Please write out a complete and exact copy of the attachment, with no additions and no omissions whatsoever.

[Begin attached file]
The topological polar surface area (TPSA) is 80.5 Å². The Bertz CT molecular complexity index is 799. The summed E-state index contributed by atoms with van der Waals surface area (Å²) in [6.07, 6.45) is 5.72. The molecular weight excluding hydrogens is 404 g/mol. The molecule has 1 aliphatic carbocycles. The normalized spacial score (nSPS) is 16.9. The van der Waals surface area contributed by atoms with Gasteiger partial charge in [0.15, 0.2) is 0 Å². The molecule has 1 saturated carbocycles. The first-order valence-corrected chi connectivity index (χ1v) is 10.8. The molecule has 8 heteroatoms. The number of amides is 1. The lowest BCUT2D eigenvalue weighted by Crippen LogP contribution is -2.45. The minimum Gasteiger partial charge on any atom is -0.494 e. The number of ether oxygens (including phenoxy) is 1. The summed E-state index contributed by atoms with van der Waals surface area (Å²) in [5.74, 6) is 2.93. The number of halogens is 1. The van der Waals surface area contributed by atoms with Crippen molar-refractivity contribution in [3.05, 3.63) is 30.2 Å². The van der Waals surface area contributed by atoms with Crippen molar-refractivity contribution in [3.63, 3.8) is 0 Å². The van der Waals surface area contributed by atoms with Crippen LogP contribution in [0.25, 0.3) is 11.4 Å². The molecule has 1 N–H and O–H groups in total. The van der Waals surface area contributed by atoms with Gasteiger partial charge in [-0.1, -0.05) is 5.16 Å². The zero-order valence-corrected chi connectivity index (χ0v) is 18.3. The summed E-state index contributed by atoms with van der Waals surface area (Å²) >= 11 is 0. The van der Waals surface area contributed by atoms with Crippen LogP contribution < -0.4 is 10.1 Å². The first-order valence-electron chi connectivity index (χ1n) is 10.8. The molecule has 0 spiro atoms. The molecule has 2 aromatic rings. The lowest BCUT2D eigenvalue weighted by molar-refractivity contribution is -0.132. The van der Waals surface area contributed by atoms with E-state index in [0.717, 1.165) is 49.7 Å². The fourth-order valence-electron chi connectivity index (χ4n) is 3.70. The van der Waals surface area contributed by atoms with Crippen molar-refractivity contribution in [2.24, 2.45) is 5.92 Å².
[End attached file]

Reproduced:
The topological polar surface area (TPSA) is 80.5 Å². The Bertz CT molecular complexity index is 799. The summed E-state index contributed by atoms with van der Waals surface area (Å²) in [6.07, 6.45) is 5.72. The molecular weight excluding hydrogens is 404 g/mol. The molecule has 1 aliphatic carbocycles. The normalized spacial score (nSPS) is 16.9. The van der Waals surface area contributed by atoms with Gasteiger partial charge in [0.15, 0.2) is 0 Å². The molecule has 1 saturated carbocycles. The first-order valence-corrected chi connectivity index (χ1v) is 10.8. The molecule has 8 heteroatoms. The number of amides is 1. The lowest BCUT2D eigenvalue weighted by Crippen LogP contribution is -2.45. The minimum Gasteiger partial charge on any atom is -0.494 e. The number of ether oxygens (including phenoxy) is 1. The summed E-state index contributed by atoms with van der Waals surface area (Å²) in [5.74, 6) is 2.93. The number of halogens is 1. The van der Waals surface area contributed by atoms with Crippen molar-refractivity contribution in [3.05, 3.63) is 30.2 Å². The van der Waals surface area contributed by atoms with Crippen molar-refractivity contribution in [3.63, 3.8) is 0 Å². The van der Waals surface area contributed by atoms with Crippen LogP contribution in [0.25, 0.3) is 11.4 Å². The molecule has 1 N–H and O–H groups in total. The van der Waals surface area contributed by atoms with Gasteiger partial charge in [-0.1, -0.05) is 5.16 Å². The zero-order valence-corrected chi connectivity index (χ0v) is 18.3. The summed E-state index contributed by atoms with van der Waals surface area (Å²) >= 11 is 0. The van der Waals surface area contributed by atoms with Crippen LogP contribution < -0.4 is 10.1 Å². The first-order valence-electron chi connectivity index (χ1n) is 10.8. The molecule has 0 spiro atoms. The molecule has 2 aromatic rings. The lowest BCUT2D eigenvalue weighted by molar-refractivity contribution is -0.132. The van der Waals surface area contributed by atoms with E-state index in [0.717, 1.165) is 49.7 Å². The fourth-order valence-electron chi connectivity index (χ4n) is 3.70. The van der Waals surface area contributed by atoms with Crippen molar-refractivity contribution in [2.24, 2.45) is 5.92 Å².